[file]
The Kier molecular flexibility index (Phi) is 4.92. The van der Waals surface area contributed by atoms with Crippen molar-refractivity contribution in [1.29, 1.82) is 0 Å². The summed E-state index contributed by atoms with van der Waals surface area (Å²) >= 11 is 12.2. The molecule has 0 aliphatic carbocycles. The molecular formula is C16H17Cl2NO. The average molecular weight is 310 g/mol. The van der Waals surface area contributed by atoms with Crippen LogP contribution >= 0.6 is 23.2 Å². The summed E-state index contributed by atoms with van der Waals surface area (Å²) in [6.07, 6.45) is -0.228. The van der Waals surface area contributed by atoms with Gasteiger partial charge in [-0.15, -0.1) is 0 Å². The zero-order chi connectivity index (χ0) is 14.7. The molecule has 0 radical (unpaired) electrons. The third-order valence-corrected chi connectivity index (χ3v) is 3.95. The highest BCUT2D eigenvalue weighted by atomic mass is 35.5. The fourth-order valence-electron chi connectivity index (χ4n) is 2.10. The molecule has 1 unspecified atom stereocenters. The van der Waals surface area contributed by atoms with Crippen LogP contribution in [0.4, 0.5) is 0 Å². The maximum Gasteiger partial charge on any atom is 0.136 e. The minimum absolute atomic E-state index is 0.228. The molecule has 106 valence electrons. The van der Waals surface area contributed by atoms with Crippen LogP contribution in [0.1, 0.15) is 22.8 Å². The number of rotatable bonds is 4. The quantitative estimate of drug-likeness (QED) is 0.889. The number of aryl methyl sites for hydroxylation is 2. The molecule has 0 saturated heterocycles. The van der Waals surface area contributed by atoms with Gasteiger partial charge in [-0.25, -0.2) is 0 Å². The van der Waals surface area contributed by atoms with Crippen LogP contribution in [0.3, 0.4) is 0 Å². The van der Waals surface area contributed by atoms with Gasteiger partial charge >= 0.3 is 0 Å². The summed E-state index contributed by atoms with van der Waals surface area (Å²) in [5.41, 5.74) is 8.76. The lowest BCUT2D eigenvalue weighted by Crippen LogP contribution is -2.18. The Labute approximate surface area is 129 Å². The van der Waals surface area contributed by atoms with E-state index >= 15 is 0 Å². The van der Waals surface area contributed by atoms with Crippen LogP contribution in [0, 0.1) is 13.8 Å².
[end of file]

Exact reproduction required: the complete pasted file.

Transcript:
The Kier molecular flexibility index (Phi) is 4.92. The van der Waals surface area contributed by atoms with Crippen molar-refractivity contribution in [1.29, 1.82) is 0 Å². The summed E-state index contributed by atoms with van der Waals surface area (Å²) >= 11 is 12.2. The molecule has 0 aliphatic carbocycles. The molecular formula is C16H17Cl2NO. The average molecular weight is 310 g/mol. The van der Waals surface area contributed by atoms with Crippen LogP contribution >= 0.6 is 23.2 Å². The summed E-state index contributed by atoms with van der Waals surface area (Å²) in [6.07, 6.45) is -0.228. The van der Waals surface area contributed by atoms with Gasteiger partial charge in [-0.15, -0.1) is 0 Å². The zero-order chi connectivity index (χ0) is 14.7. The molecule has 0 radical (unpaired) electrons. The third-order valence-corrected chi connectivity index (χ3v) is 3.95. The highest BCUT2D eigenvalue weighted by atomic mass is 35.5. The fourth-order valence-electron chi connectivity index (χ4n) is 2.10. The molecule has 1 unspecified atom stereocenters. The van der Waals surface area contributed by atoms with Crippen LogP contribution in [0.4, 0.5) is 0 Å². The maximum Gasteiger partial charge on any atom is 0.136 e. The minimum absolute atomic E-state index is 0.228. The molecule has 106 valence electrons. The van der Waals surface area contributed by atoms with Crippen LogP contribution in [0.1, 0.15) is 22.8 Å². The number of rotatable bonds is 4. The quantitative estimate of drug-likeness (QED) is 0.889. The number of aryl methyl sites for hydroxylation is 2. The molecule has 0 saturated heterocycles. The van der Waals surface area contributed by atoms with Gasteiger partial charge in [-0.25, -0.2) is 0 Å². The van der Waals surface area contributed by atoms with Crippen LogP contribution in [0.3, 0.4) is 0 Å². The van der Waals surface area contributed by atoms with Gasteiger partial charge >= 0.3 is 0 Å². The summed E-state index contributed by atoms with van der Waals surface area (Å²) in [5.41, 5.74) is 8.76. The lowest BCUT2D eigenvalue weighted by Crippen LogP contribution is -2.18. The Labute approximate surface area is 129 Å². The van der Waals surface area contributed by atoms with E-state index >= 15 is 0 Å². The van der Waals surface area contributed by atoms with Crippen LogP contribution in [0, 0.1) is 13.8 Å².